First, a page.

Both currently available Final Fantasy MMOs -- Final Fantasy XI and Final Fantasy XIV: A Realm Reborn -- have particularly strong worldbuilding. For my money, they're more realistic-feeling, immersive worlds than many other MMOs I've tried to date thanks to some strong NPC characterization alongside lovingly crafted environments.
But the more you play a game like this, the less that beautifully designed world comes to matter. Once you reach endgame, you've visited everywhere in the world at least once already: you end up teleporting from settlement to settlement, or using the Duty Finder to replay dungeons and boss fights you've done before rather than going from place to place on foot or on the back of a mount. The locations become a means to an end more than anything -- Mor Dhona becomes the place you go to exchange the special Tomestones currency for powerful endgame equipment rather than the beautiful, surreal, partially crystallized area it was when you first "discover" it; East Shroud becomes the stopping-off point before you go to do the Sylphs' daily quests rather than a lush, verdant green forest in which you can practically smell the vegetation around you; North Thanalan becomes the place to go to mine for maps rather than the scene of the main story's dramatic final confrontations.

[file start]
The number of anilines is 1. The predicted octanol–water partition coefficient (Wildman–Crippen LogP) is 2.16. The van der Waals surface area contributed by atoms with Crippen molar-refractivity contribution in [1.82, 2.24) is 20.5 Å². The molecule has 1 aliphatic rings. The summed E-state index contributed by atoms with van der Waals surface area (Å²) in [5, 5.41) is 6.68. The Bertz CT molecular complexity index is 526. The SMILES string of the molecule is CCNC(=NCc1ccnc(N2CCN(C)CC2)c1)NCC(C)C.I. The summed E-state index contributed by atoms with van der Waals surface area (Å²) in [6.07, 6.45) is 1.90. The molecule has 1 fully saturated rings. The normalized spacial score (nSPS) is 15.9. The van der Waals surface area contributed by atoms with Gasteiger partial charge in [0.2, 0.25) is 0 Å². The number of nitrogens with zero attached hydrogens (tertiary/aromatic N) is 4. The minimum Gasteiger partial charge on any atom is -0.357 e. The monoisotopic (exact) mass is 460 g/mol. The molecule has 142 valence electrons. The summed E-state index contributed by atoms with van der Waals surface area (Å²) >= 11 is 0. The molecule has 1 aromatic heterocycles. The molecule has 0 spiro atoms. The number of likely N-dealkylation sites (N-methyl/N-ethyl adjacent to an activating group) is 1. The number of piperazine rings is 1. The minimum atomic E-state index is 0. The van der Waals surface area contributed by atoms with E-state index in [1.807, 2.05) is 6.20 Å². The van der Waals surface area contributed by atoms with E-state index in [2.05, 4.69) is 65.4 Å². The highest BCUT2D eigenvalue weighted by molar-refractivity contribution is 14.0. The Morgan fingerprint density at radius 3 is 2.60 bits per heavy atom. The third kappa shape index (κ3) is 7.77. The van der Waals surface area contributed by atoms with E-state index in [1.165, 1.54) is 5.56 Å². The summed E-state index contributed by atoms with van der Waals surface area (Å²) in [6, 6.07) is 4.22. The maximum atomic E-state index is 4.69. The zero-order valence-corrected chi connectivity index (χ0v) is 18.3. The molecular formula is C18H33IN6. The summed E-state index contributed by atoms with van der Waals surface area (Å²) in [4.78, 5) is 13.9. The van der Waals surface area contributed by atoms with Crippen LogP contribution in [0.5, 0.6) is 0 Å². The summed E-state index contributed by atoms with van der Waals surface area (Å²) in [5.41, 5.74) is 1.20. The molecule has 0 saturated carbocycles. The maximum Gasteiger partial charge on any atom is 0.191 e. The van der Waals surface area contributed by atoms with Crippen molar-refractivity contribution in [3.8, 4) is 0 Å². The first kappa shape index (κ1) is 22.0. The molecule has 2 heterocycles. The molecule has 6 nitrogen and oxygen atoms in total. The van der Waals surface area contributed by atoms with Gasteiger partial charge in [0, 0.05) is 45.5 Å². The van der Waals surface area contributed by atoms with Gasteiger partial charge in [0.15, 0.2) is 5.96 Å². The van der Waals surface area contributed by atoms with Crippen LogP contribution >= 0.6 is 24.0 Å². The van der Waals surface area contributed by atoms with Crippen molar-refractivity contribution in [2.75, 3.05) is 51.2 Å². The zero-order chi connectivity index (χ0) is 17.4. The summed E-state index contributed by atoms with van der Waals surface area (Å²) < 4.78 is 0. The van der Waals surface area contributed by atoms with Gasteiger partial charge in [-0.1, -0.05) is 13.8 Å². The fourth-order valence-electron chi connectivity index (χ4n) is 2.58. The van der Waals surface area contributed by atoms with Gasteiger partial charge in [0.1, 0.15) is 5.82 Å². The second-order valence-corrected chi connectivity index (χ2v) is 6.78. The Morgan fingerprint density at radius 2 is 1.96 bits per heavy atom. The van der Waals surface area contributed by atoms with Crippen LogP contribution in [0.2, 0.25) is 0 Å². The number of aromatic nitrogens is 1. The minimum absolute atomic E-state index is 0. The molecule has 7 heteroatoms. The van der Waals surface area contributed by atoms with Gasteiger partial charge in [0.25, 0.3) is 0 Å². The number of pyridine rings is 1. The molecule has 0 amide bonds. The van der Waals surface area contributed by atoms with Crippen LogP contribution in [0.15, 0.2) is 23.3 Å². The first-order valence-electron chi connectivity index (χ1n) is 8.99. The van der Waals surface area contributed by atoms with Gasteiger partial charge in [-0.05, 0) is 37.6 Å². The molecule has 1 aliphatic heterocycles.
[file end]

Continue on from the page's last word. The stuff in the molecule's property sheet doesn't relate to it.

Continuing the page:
It's kind of a shame, really, because in all games like this, a team of environment artists has gone to considerable effort to put together an interesting, immersive and, in many cases, visually distinct world. But much like you probably never notice the interesting, unusual building at the end of your road any more, so too do you eventually stop noticing the little details like the disgraced pirate hanging from a plank on the side of a ship in Limsa Lominsa, or the tender-faced Miqo'te nursing a drunkard who indulged a little too much in the local product in Wineport, or even just the beautiful architecture of a city like Ul'Dah.
There are those for whom the world still matters, of course; in every MMO, you'll find a subset of players who seemingly make it their mission to see exactly which bits of the scenery it's possible to climb up on top of -- whether legitimately or through environmental glitches -- and then stand there doing some sort of self-congratulatory emote until other people try their best to get up there too. It can often be quite a fun challenge while you're waiting for a queue to pop or a friend to come online, but there's no inherent reward for it aside from the satisfaction of knowing you managed to get on top of the gate to Revenant's Toll while seemingly no-one else has.